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Levi Coffin

Levi CoffinAKA Levi Coffin, Jr.

Born: 28-Oct-1798
Birthplace: Greensboro, NC
Died: 16-Sep-1877
Location of death: Cincinnati, OH
Cause of death: Natural Causes
Remains: Buried, Spring Grove Cemetery, Cincinnati, OH

Gender: Male
Religion: Quaker
Race or Ethnicity: White
Sexual orientation: Straight
Occupation: Activist

Nationality: United States
Executive summary: Helped thousands of slaves to freedom

Levi Coffin was only about 15 years of age when he began his work with the Underground Railroad, the network of clandestine activists across America who offered their homes and churches as safe respite for runaway slaves. Among abolitionists he came to be known as "President of the Underground Railroad", for his vast knowledge about the secret network. Throughout his adult life he funneled much of his income toward the cause, and his home was among the busiest of the Underground Railroad's "stations", where Coffin and his wife provided food and lodging for an endless stream of self-emancipated blacks, then took them to their next safe hiding places in his carriage -- equipped with a man-sized hidden compartment.

Coffin had little formal schooling, but prospered after starting a general store in Wayne County, Indiana. He lived in Newport, Ohio (now Fountain City) for about twenty years, where his home was refuge for about 2,000 escaping slaves, a few at a time knocking gently at the door in the dead of night. Among them was the young mother Eliza Harris, whose escape over the icy Ohio River was famously retold in Harriet Beecher Stowe's Uncle Tom's Cabin (Levi and Catharine Coffin are fictionalized in the book as Simeon and Rachel Halliday). In 1847 Coffin relocated to Cincinnati, where he opened one of the first "free goods" stores, selling only groceries and dry goods that had not been produced or shipped by slave labor, and eventually running a distribution center that shipped such untainted wares to other free goods stores. At his home in Cincinnati, he provided food and shelter for another 1,300 freed blacks on their journeys north. "The Bible", he wrote, "in bidding us to feed the hungry and clothe the naked, said nothing about color."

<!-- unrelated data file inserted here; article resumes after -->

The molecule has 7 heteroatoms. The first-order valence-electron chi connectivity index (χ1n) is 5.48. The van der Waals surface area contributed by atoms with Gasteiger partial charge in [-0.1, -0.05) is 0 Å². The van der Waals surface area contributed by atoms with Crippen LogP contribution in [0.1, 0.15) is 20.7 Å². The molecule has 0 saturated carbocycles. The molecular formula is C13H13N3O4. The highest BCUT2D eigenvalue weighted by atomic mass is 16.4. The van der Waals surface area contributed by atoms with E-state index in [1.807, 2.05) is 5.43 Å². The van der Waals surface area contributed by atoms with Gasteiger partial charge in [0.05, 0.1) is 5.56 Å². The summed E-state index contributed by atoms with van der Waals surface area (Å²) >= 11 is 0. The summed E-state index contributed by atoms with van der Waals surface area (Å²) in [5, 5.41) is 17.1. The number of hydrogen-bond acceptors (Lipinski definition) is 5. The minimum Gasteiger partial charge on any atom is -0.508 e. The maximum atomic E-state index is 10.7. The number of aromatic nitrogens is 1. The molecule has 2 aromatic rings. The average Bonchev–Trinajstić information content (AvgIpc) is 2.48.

Father: Levi Coffin (farmer, b. 10-Oct-1763, d. 30-Mar-1833)
Mother: Prudence Williams Coffin (farmer, b. 18-Mar-1758, m. 4-Jan-1786, d. 2-Jun-1845)
Wife: Catharine White Coffin (b. 10-Sep-1803, m. 28-Oct-1824, d. 22-May-1881)
Son: Jesse Coffin
Daughter: Priscilla Coffin

    Underground Railroad
    English Ancestry

Author of books:
Reminiscences of an Abolitionist (1876)


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